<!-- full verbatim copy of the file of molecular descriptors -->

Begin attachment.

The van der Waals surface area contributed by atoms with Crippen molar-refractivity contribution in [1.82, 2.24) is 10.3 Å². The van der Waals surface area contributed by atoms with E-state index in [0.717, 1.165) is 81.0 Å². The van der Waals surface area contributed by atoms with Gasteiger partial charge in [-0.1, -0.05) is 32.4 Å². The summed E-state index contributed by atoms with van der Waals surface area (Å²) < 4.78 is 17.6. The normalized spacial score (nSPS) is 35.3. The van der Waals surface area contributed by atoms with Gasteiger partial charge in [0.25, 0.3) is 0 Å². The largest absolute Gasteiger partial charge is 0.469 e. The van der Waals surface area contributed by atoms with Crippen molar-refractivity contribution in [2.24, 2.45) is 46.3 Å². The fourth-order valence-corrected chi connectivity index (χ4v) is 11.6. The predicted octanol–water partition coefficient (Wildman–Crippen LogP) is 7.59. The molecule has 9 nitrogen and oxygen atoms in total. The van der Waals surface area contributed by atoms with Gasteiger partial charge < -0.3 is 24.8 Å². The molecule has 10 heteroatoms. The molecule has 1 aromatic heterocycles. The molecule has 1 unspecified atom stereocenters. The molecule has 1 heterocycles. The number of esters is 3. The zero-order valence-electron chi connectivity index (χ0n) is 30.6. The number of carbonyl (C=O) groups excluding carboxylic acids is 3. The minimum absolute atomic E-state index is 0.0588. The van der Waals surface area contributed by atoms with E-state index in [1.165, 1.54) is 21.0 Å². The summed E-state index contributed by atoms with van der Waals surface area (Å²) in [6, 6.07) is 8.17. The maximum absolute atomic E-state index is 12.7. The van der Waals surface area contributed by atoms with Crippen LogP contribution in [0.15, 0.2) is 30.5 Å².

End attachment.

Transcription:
The van der Waals surface area contributed by atoms with Crippen molar-refractivity contribution in [1.82, 2.24) is 10.3 Å². The van der Waals surface area contributed by atoms with E-state index in [0.717, 1.165) is 81.0 Å². The van der Waals surface area contributed by atoms with Gasteiger partial charge in [-0.1, -0.05) is 32.4 Å². The summed E-state index contributed by atoms with van der Waals surface area (Å²) < 4.78 is 17.6. The normalized spacial score (nSPS) is 35.3. The van der Waals surface area contributed by atoms with Gasteiger partial charge in [0.25, 0.3) is 0 Å². The largest absolute Gasteiger partial charge is 0.469 e. The van der Waals surface area contributed by atoms with Crippen molar-refractivity contribution in [2.24, 2.45) is 46.3 Å². The fourth-order valence-corrected chi connectivity index (χ4v) is 11.6. The predicted octanol–water partition coefficient (Wildman–Crippen LogP) is 7.59. The molecule has 9 nitrogen and oxygen atoms in total. The van der Waals surface area contributed by atoms with Gasteiger partial charge < -0.3 is 24.8 Å². The molecule has 10 heteroatoms. The molecule has 1 aromatic heterocycles. The molecule has 1 unspecified atom stereocenters. The molecule has 1 heterocycles. The number of esters is 3. The zero-order valence-electron chi connectivity index (χ0n) is 30.6. The number of carbonyl (C=O) groups excluding carboxylic acids is 3. The minimum absolute atomic E-state index is 0.0588. The van der Waals surface area contributed by atoms with E-state index in [1.165, 1.54) is 21.0 Å². The summed E-state index contributed by atoms with van der Waals surface area (Å²) in [6, 6.07) is 8.17. The maximum absolute atomic E-state index is 12.7. The van der Waals surface area contributed by atoms with Crippen LogP contribution in [0.15, 0.2) is 30.5 Å².